--replicas. The replicas switch will create the replicas of the current service by the number specified along with the command, say,
In this case, let us create an nginx swarm container service with 3 replicas. The nginx containers will be created all over the swarm with a load balanced, highly available containers.
The docker container with three replicas can be created using the following command:
#docker service create --replicas 3 --name webserver --publish 80:80 nginx
[root@docker-manager ~]# docker service create --replicas 3 --name webserver --publish 80:80 nginx
[root@docker-manager ~]# docker service ls ID NAME MODE REPLICAS IMAGE 5qakppa3it7k webserver replicated 3/3 nginx:latest
The following screenshots shows the 3 replicas of nginx server in the manager machine and the two nodes.
The nginx container running on the master node is shown below:
See that, the container name is created as
webserver.1.**, which indicates it is the first replica.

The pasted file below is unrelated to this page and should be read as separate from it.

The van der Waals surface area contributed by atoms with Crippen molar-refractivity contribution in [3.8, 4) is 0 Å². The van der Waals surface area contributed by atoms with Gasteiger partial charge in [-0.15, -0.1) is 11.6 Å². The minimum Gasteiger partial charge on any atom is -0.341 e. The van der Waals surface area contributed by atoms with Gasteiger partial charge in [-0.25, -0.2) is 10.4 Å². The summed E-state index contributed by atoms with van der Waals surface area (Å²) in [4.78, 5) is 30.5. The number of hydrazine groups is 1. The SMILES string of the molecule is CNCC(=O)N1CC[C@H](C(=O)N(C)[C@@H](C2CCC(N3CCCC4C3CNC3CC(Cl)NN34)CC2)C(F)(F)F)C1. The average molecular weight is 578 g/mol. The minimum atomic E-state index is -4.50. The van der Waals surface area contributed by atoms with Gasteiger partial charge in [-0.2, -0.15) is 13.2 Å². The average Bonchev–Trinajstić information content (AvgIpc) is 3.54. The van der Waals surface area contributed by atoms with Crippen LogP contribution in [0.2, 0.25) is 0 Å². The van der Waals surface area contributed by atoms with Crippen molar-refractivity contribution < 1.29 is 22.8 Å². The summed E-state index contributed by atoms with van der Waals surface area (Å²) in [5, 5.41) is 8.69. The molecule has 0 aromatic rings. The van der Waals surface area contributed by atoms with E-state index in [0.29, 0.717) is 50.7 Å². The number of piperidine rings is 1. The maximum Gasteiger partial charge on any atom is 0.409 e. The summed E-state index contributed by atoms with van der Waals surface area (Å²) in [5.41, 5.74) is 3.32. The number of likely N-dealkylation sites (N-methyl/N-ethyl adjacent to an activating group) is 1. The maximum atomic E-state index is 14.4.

The container running on the first node is shown below;
This is the second replica of the nginx server and hence the naming
The container running on the other node,
This is the third replica running on the second node. The name of the container is
Now, let’s see how the containers working in a load balanced environment. To show the differences, I will log in to the shell of the containers created earlier in both the manager and node. Then, I can edit the document root of both the containers to show the differences and illustrate how they are loaded in the load balanced environment.
For editing the document root of the default webpage shown, we need to get in to the shell of the containers. To accomplish this, we can use the